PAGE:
Region: European Union calls on Iran to open nuclear sites
By Ambrose Evans-Pritchard
BRUSSELS: The European Union ditched its softly-softly policy towards Iran yesterday, ordering the clerical regime to give weapons inspectors “urgent and unconditional” access to its nuclear facilities.
At the same time the head of the International Atomic Energy Agency called on Teheran to accept stricter, more intrusive inspections after finding that Iran had failed to report “certain nuclear material and activities”.
Ali Salehi: Iran may agree to EU request in return for further nuclear assistance
Lining up behind the United States, EU foreign ministers meeting in Luxembourg voiced “serious concerns” that Iran’s atomic energy programme was being used to conceal an attempt to build nuclear weapons.
They called for unrestricted co-operation with the IAEA, stressing the need for Iran to answer “timely, fully and adequately” all questions about its nuclear programme.
Jack Straw, the Foreign Secretary, said further stonewalling would cost Iran any hope of restoring normal commercial ties with the West. “We have been negotiating a trade and co-operation agreement with Teheran which we wish to see in place, but it is essential too that we see good progress on non-proliferation compliance by Iran and on human rights,” he said.
For the first time, the EU backed pre-emptive military strikes against states developing weapons of mass destruction, provided it is done with the full backing of the United Nations Security Council. The joint statement said “coercive measures could be envisioned” as a last resort if diplomatic efforts have been exhausted and weapons inspectors are unable to do their job.
Though couched in cautious language, diplomats said the communique was a clear warning to Teheran that it could not to count on Europe to undermine the increasing pressure from Washington. “The acquisition of WMD or related materials by terrorists would represent an additional threat to the international system with potentially uncontrollable consequences,” said the text.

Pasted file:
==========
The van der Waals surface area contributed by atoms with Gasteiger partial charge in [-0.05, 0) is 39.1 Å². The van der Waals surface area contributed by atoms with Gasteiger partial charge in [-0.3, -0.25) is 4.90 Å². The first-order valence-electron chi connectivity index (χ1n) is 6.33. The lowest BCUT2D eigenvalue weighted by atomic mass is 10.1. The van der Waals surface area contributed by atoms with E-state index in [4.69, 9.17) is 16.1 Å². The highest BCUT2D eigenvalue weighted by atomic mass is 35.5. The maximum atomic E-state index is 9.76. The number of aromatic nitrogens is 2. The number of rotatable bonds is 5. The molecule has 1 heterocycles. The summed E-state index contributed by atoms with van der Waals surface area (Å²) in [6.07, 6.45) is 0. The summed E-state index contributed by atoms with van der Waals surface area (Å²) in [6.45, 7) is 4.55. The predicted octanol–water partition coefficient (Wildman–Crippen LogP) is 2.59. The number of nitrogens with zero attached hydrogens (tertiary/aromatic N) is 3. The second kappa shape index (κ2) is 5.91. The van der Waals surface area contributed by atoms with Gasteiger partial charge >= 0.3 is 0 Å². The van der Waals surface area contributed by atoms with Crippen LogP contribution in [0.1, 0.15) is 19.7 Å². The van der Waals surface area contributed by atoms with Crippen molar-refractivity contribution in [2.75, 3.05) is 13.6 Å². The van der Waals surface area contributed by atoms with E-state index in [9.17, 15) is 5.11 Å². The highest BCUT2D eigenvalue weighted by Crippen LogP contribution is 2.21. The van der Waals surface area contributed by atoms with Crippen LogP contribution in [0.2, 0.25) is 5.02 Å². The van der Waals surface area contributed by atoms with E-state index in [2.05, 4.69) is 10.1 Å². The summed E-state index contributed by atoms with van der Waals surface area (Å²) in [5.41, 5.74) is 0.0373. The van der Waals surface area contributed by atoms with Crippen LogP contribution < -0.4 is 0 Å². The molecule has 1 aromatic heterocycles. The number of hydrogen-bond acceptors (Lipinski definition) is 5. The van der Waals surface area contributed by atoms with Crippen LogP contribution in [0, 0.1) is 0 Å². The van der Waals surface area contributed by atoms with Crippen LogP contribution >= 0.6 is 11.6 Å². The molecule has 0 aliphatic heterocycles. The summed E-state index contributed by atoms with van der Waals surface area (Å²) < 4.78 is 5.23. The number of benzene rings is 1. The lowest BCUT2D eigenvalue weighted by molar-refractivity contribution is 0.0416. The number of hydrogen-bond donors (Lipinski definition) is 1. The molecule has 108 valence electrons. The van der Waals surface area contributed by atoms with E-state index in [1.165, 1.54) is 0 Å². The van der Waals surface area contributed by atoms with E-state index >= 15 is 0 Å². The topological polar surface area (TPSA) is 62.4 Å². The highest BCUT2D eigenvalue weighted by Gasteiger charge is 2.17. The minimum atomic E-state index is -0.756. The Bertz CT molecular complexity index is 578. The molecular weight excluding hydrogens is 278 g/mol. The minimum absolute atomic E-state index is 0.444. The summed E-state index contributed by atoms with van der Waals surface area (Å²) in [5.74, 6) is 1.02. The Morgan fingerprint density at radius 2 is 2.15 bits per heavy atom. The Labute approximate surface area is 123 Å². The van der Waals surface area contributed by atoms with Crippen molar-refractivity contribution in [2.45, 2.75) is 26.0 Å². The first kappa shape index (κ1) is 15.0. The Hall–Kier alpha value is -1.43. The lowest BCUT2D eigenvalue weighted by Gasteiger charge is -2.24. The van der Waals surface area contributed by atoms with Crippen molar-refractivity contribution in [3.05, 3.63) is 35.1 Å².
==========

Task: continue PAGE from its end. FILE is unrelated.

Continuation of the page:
Mohammed ElBaradei, the director-general of the IAEA, called on Iran to allow his inspectors access to any site, rather than only those declared by Teheran.
He said Iran should agree to more inspections “at an early date in order to enhance the [IAEA’s] ability to provide credible assurances regarding the peaceful nature of its nuclear activities”.
A spokesman for Iran’s Atomic Energy Organisation said Teheran might agree to the request, but reiterated demands for access to nuclear technology in exchange.
Iran’s representative to the IAEA, Ali Salehi, said the organisation “should send the right signal” and not “use the language of force”.
The dramatic change in EU policy shows how far Brussels has gone since the Iraq war to align its strategic thinking on weapons proliferation with the Bush administration, even though Saddam Hussein’s alleged biological and chemical arsenal is still proving elusive, eight weeks after the collapse of his regime. Diplomats said France played a key role in pushing through the new strategic doctrine in tandem with Britain, despite strong German reservations.
Startled by the unforgiving mood in Washington, Paris is keen to reassert itself as a dependable ally and a credible player on the world stage. Charles Grant, director of the Centre for European Reform, said the French share CIA assessments that Iran is two or three years away from developing nuclear weapons.
“The French have always been tough on weapons of mass destruction. The problem over Iraq was not about the use of force but about letting the US attack whenever it felt like it, without authorisation,” he said. “The German position was quite different, since Berlin was against the use of force on principle.” —LDT
Intellectuals challenge Ayatollah
TEHRAN: More than 250 Iranian university teachers and writers have issued a public statement calling on the nation’s all-powerful spiritual leader to abandon the notion he is God’s unchallenged representative on Earth. The newspaper statement calling on the Supreme Leader Ayatollah Ali Khamenei to be more accountable to the population came as Tehran entered its seventh consecutive night of anti-clerical protests. As on other nights, Monday’s demonstrations involved hundreds of cars jamming streets around Tehran University, although observers said numbers were diminishing. Police roadblocks kept Islamic hardliners from the area to prevent a repeat of earlier attacks on protesters. Iran has accused the United States of aiding the demonstrators demanding changes in the country’s Islamic leadership. —CNN
France detains Iranian opposition members
PARIS: Masked and heavily armed French police raided the offices Tuesday of an Iranian opposition group, Mujahedeen Khalq, rounding up 165 members and seizing $1.3 million. On the orders of France’s leading anti-terrorism judge, some 1,300 police poured into the streets and blew down doors of offices of the People’s Mujahedeen of Iran early Tuesday in a vast sweep of sites north and west of Paris. Police also seized large quantities of computer material and sophisticated transmission systems, an investigator said on condition of anonymity. Maryam Rajavi, wife of Mujahedeen leader Massoud Rajavi, and Saleh Rajavi, Massoud’s brother, were among those detained, judicial officials said. Massoud Rajavi is based in Iraq where the group, also known as Mujahedeen Khalq, has its National Liberation Army of Iran, which has been fighting the Muslim clerical government in Tehran. —UAT